Lack of resources was another factor in the poor response as there were only two human resource officials at Wits.
“Various persons, who came before the inquiry, expressed the view that Employment Relations indicated that they were burdened by their complaints and did not do their best to deal with the matter.”
The inquiry also received complaints that communication involving follow-ups was reported as inconsistent or absent. The report highlighted inconsistencies, lack of co-ordination, lack of training on the issue, and a lack of resources.
Wits Vuvuzela: Wits Legal Office “gags” politics department. March 12, 2013
by Shandu Mulaudzi | Sep 13, 2013 | News
A “very senior” member of management has been accused of using his position to quash allegations against him, the sexual harassment report has revealed.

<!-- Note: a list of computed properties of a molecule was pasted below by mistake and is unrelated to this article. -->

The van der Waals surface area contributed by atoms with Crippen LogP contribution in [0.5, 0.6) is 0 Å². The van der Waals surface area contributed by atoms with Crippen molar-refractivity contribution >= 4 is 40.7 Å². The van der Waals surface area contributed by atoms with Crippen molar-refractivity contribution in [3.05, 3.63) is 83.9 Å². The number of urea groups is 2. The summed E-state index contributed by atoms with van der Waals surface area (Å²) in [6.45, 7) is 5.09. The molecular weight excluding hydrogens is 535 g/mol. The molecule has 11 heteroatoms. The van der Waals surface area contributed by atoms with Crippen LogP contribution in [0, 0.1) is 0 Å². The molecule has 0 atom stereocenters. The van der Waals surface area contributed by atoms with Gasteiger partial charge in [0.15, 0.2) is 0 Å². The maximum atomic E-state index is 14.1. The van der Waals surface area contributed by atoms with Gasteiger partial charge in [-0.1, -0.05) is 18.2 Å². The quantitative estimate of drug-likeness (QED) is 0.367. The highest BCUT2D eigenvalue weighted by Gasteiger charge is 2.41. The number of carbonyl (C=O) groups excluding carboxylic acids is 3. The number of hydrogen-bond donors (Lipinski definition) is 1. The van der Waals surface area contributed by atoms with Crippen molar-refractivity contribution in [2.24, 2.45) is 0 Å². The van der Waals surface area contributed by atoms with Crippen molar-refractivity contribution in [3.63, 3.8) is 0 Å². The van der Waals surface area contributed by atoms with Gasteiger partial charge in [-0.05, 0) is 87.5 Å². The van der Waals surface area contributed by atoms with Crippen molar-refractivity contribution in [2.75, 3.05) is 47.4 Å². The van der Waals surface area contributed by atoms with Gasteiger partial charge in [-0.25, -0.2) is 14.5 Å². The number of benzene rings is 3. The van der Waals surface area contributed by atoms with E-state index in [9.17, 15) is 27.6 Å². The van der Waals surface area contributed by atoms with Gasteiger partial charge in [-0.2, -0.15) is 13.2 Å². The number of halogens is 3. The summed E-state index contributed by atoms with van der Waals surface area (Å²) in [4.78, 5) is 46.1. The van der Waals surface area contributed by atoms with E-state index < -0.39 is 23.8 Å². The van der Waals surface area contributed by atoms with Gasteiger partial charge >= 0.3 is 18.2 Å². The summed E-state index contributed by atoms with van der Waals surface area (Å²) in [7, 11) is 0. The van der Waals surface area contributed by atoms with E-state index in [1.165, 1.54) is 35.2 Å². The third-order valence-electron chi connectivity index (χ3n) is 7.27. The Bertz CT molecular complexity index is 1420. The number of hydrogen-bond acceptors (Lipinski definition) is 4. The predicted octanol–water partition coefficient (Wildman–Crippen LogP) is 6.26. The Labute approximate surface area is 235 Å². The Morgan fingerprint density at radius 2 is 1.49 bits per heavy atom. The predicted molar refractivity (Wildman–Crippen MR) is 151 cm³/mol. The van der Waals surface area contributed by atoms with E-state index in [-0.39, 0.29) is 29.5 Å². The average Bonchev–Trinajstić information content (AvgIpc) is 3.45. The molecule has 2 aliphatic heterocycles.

This is the fifth allegation of sexual harassment since the start of the inquiry. Three lecturers have been fired while the final investigation on Dr Lord Mawuko-Yevugah of the international relations department is still pending.[pullquote]“to encourage other staff and student representatives to coerce the student to retract the complaint and not to take the matter any further”[/pullquote]
The report, which was released last week, says the senior member of staff used his influence “to encourage other staff and student representatives to coerce the student to retract the complaint and not to take the matter any further”.
Prof Bonita Meyersfeld, director of the Centre for Applied Legal Studies (CALS), said she could not say who the accused was or how many people made the accusation due to a confidentiality agreement with all the people who spoke to the committee during the inquiry.
Meyersfeld said she was not certain whether this specific case was investigated.
“Well my honest answer is that I do not think so, but I do not know that for sure.”